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Solicitors organise catastrophic injury conference

Solicitors and other professionals involved in cases concerning clients who have suffered from catastrophic injuries can hear from a range of experts at a special one day conference.

Durham-based EMG Solicitors’ annual conference has brought together a number of top speakers who will be sharing their knowledge at the Managing and Improving Your Catastrophic Injury Caseload event on Wednesday 26 April 2017.

The conference – now in its third year – is renowned for bringing together a number of respected professionals who will talk on a range of related and relevant topics during both group and seminar sessions.

The event is being held at the Radisson Blu Hotel in Leeds city centre, enabling attendees and speakers from across the north and south to attend.

Among the speakers will be Emma Gaudern of EMG Solicitors (pictured), widely regarded for her expertise as a Court of Protection deputy, who will be leading a discussion on deputyship costs claimed in a special damages schedule.

Last Updated on Thursday, 02 March 2017 17:22


Maxine to undergo freezing nights to help Burning Nights in epic charity trek!

Maxine Gibbs, managing director of Medicolegal Associates, is undergoing a charity trek across the Arctic Circle driving a husky sled on 11 December for Burning Nights, the Chronic Regional Pain Syndrome charity founded by Victoria Abbot-Fleming.

Victoria sadly had to undergo a double amputation after contracting CRPS ending her promising career as a barrister. Victoria has recently been named ‘Inspirational Woman of 2016’ by Aspire magazine and her journey, both living with this chronic pain condition and devoting her life to helping other CRPS sufferers, is very stirring.

Maxine will be mushing for four days over 200km and sleeping out on the ice during Polar nights - there is at best two hours of daylight a day with temperatures dropping to minus 30 degrees. Maxine herself suffers from chronic fatigue and has been training hard to be able to attempt the challenge.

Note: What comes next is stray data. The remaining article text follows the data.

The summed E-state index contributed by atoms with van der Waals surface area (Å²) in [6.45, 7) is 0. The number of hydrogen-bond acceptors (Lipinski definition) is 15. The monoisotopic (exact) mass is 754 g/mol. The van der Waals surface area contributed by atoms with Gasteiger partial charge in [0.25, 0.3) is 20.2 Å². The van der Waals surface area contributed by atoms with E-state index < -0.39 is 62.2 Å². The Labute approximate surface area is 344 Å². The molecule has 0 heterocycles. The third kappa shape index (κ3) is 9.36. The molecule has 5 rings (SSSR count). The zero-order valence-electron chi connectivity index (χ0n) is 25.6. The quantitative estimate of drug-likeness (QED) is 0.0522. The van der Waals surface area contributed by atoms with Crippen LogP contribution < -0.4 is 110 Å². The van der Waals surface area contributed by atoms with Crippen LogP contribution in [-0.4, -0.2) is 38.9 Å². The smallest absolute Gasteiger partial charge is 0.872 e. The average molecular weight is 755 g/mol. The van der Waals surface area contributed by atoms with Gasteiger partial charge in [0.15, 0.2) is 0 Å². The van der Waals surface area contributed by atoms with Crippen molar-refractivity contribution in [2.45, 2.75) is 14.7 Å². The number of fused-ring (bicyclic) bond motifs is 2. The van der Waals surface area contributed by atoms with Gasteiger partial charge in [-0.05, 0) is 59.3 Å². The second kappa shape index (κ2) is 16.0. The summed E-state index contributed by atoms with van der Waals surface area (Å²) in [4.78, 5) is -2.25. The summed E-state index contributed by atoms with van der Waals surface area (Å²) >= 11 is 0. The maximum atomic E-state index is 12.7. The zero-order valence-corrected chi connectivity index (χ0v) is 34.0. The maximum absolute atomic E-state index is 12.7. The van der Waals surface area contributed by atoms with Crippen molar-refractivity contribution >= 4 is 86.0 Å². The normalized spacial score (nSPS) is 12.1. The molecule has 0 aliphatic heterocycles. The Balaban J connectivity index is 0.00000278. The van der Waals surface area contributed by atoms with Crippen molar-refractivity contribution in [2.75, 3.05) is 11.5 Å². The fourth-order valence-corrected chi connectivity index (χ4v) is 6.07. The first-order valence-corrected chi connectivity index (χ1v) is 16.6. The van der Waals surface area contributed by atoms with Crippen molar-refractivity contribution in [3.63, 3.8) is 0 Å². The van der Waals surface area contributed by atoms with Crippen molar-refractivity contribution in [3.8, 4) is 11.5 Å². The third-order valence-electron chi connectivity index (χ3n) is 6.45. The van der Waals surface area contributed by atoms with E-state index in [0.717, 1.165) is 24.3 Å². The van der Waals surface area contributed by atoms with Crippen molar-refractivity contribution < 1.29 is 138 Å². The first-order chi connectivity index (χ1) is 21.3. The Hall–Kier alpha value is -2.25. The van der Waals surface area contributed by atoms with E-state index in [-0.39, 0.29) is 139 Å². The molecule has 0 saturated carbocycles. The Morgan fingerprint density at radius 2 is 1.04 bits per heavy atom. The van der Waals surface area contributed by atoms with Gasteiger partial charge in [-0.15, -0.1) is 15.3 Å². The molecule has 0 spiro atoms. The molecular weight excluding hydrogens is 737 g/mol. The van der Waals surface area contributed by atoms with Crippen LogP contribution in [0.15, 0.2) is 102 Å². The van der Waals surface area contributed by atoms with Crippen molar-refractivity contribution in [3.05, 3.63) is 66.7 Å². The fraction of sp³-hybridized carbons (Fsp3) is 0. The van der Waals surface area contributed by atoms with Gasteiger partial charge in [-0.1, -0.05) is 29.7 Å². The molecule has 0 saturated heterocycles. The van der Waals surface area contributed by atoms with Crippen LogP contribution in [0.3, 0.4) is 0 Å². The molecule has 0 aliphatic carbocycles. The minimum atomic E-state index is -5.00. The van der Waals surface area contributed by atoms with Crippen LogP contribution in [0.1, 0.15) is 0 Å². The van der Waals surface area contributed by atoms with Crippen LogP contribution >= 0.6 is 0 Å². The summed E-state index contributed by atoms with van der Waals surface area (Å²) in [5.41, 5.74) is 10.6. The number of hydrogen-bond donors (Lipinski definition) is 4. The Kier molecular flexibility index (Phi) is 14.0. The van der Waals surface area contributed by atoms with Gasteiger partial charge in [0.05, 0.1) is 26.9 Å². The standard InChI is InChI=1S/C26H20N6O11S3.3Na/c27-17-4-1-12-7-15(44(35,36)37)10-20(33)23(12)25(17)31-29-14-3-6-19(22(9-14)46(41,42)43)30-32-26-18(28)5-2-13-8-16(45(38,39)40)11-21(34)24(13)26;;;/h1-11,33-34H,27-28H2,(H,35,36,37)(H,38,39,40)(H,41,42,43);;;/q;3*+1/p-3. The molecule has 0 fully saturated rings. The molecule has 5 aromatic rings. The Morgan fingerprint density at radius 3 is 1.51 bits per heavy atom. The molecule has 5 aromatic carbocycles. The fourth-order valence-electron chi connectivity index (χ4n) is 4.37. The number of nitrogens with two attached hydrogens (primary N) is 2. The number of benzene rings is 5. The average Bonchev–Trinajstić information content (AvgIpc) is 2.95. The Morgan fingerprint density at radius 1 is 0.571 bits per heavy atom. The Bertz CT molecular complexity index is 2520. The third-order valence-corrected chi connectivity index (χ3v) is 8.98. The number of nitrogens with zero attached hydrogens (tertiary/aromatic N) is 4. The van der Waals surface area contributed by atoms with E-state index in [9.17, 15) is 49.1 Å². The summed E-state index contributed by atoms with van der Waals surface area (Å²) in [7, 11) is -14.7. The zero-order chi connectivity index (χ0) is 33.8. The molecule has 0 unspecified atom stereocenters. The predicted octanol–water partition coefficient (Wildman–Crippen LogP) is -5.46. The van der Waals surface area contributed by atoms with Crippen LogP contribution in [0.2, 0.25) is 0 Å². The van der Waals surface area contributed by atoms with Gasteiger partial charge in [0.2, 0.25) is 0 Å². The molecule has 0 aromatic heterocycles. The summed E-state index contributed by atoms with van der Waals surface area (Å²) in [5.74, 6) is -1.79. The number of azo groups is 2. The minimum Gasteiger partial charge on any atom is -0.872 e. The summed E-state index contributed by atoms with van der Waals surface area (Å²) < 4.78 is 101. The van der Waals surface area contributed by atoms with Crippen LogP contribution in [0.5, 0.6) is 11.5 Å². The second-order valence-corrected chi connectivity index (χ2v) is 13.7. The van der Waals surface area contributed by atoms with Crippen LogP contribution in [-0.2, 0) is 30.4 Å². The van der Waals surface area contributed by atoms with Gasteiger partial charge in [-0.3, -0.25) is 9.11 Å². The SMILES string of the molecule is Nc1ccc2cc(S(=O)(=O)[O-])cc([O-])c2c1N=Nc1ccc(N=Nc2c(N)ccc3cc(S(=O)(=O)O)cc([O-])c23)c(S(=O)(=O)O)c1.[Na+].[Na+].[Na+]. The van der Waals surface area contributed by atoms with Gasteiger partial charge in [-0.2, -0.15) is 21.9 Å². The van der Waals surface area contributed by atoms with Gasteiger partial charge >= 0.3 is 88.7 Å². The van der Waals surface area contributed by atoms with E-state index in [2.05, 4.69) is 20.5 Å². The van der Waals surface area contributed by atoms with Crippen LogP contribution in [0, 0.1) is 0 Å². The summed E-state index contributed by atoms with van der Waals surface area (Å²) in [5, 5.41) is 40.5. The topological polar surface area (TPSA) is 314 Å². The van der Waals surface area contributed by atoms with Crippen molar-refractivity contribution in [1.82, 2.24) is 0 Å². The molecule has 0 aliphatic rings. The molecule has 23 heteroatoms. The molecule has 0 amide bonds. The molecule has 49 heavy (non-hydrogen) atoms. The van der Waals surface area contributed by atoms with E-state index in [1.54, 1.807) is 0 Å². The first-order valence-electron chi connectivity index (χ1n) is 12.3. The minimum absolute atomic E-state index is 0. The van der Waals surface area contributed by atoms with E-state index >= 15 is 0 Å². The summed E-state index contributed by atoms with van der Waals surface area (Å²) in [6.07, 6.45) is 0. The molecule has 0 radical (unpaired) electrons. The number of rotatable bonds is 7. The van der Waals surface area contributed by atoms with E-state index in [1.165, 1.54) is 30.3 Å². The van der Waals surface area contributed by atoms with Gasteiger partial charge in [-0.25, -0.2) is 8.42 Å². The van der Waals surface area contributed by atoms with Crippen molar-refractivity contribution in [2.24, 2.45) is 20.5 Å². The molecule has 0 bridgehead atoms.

Donations will be gratefully received for this amazing charity by clicking on the link here. Every penny donated goes directly to the charity.

Last Updated on Tuesday, 06 December 2016 10:08


Could driverless cars pose challenges for investigators as well as insurers?

The news of the trialling of the first ‘driverless’ taxi service in Singapore in August brought back under the public gaze the growing use of autonomous technology in vehicles and the prospect in the near future of fully autonomous cars.

The advent of such vehicles poses issues for the legal profession, the insurance industry in particular and also – for nothing is perfect – accident investigators.

The main issue for the insurance industry is that of liability. The Association of British Insurers (ABI) has asserted that in cases where the vehicle is fully autonomous and there is no opportunity for the driver/passenger to intervene, then liability will rest with the manufacturer. Indeed, the motor industry itself, in a report for the Society of Motor Manufacturers and Traders by KPMG published last year, accepted that ‘…liability will shift from drivers to manufacturers’.

Last Updated on Thursday, 24 November 2016 10:35


First National Expert Witness Survey 2016 in association with The Times

Bond Solon and The Times would like to personally invite you to participate in the first joint National Expert Witness 2016 survey. This survey is conducted by Bond Solon, the UK’s largest expert witness training company, in association with The Times newspaper.

Use the following link to participate in the survey:

The survey will be open until 28 October 2016. It is anonymous and includes up to 18 questions, which should only take a few minutes to complete.

The results will produce an interesting report highlighting some of the issues affecting expert witnesses. This report will be sent to experts who complete the survey before it is sent to anyone else.


No need for Brexit panic over IP laws, says Freeths

Business leaders dealing with the Brexit fallout have been told not to panic over the possible impact on intellectual property, trade marks and copyright laws.

Leading national law firm Freeths is advising clients that nothing will change immediately.

Freeths partner Simon Barker, head of intellectual property based at the firm’s Birmingham office (pictured), said: “While the formal process of leaving the EU will take at least two years, we appreciate that there will be an appetite for early information about how businesses are going to be affected.

“We are providing clients with the best information that we can offer at this stage about how the UK’s departure from the EU may impact the intellectual property rights of businesses.

Last Updated on Thursday, 30 June 2016 09:36